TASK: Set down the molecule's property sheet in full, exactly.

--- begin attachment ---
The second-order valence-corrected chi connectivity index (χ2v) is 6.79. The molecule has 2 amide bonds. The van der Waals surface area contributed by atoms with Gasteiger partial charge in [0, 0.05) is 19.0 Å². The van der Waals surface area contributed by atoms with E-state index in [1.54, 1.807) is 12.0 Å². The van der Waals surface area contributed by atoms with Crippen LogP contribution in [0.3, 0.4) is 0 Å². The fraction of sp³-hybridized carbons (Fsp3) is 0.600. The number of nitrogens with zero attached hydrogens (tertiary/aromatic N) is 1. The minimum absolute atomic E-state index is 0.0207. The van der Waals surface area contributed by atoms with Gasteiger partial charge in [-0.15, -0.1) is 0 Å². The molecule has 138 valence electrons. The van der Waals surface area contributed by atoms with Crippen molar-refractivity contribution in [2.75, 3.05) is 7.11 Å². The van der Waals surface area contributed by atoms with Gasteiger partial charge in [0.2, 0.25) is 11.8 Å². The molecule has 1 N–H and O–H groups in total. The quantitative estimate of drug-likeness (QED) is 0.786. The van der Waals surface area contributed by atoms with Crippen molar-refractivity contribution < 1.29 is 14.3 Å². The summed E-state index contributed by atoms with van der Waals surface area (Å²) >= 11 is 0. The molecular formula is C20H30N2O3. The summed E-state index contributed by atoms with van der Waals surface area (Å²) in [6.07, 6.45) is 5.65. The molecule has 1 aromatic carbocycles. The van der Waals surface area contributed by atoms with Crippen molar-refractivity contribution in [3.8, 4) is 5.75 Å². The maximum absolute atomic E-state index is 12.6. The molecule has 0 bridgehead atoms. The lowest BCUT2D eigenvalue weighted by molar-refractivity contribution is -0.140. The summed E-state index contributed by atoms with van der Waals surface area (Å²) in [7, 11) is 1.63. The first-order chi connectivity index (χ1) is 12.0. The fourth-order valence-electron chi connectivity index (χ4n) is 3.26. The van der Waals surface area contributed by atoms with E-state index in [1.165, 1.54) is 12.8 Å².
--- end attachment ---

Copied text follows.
The second-order valence-corrected chi connectivity index (χ2v) is 6.79. The molecule has 2 amide bonds. The van der Waals surface area contributed by atoms with Gasteiger partial charge in [0, 0.05) is 19.0 Å². The van der Waals surface area contributed by atoms with E-state index in [1.54, 1.807) is 12.0 Å². The van der Waals surface area contributed by atoms with Crippen LogP contribution in [0.3, 0.4) is 0 Å². The fraction of sp³-hybridized carbons (Fsp3) is 0.600. The number of nitrogens with zero attached hydrogens (tertiary/aromatic N) is 1. The minimum absolute atomic E-state index is 0.0207. The van der Waals surface area contributed by atoms with Gasteiger partial charge in [-0.15, -0.1) is 0 Å². The molecule has 138 valence electrons. The van der Waals surface area contributed by atoms with Crippen molar-refractivity contribution in [2.75, 3.05) is 7.11 Å². The van der Waals surface area contributed by atoms with Gasteiger partial charge in [0.2, 0.25) is 11.8 Å². The molecule has 1 N–H and O–H groups in total. The quantitative estimate of drug-likeness (QED) is 0.786. The van der Waals surface area contributed by atoms with Crippen molar-refractivity contribution < 1.29 is 14.3 Å². The summed E-state index contributed by atoms with van der Waals surface area (Å²) >= 11 is 0. The molecular formula is C20H30N2O3. The summed E-state index contributed by atoms with van der Waals surface area (Å²) in [6.07, 6.45) is 5.65. The molecule has 1 aromatic carbocycles. The van der Waals surface area contributed by atoms with Crippen molar-refractivity contribution in [3.8, 4) is 5.75 Å². The maximum absolute atomic E-state index is 12.6. The molecule has 0 bridgehead atoms. The lowest BCUT2D eigenvalue weighted by molar-refractivity contribution is -0.140. The summed E-state index contributed by atoms with van der Waals surface area (Å²) in [7, 11) is 1.63. The first-order chi connectivity index (χ1) is 12.0. The fourth-order valence-electron chi connectivity index (χ4n) is 3.26. The van der Waals surface area contributed by atoms with E-state index in [1.165, 1.54) is 12.8 Å².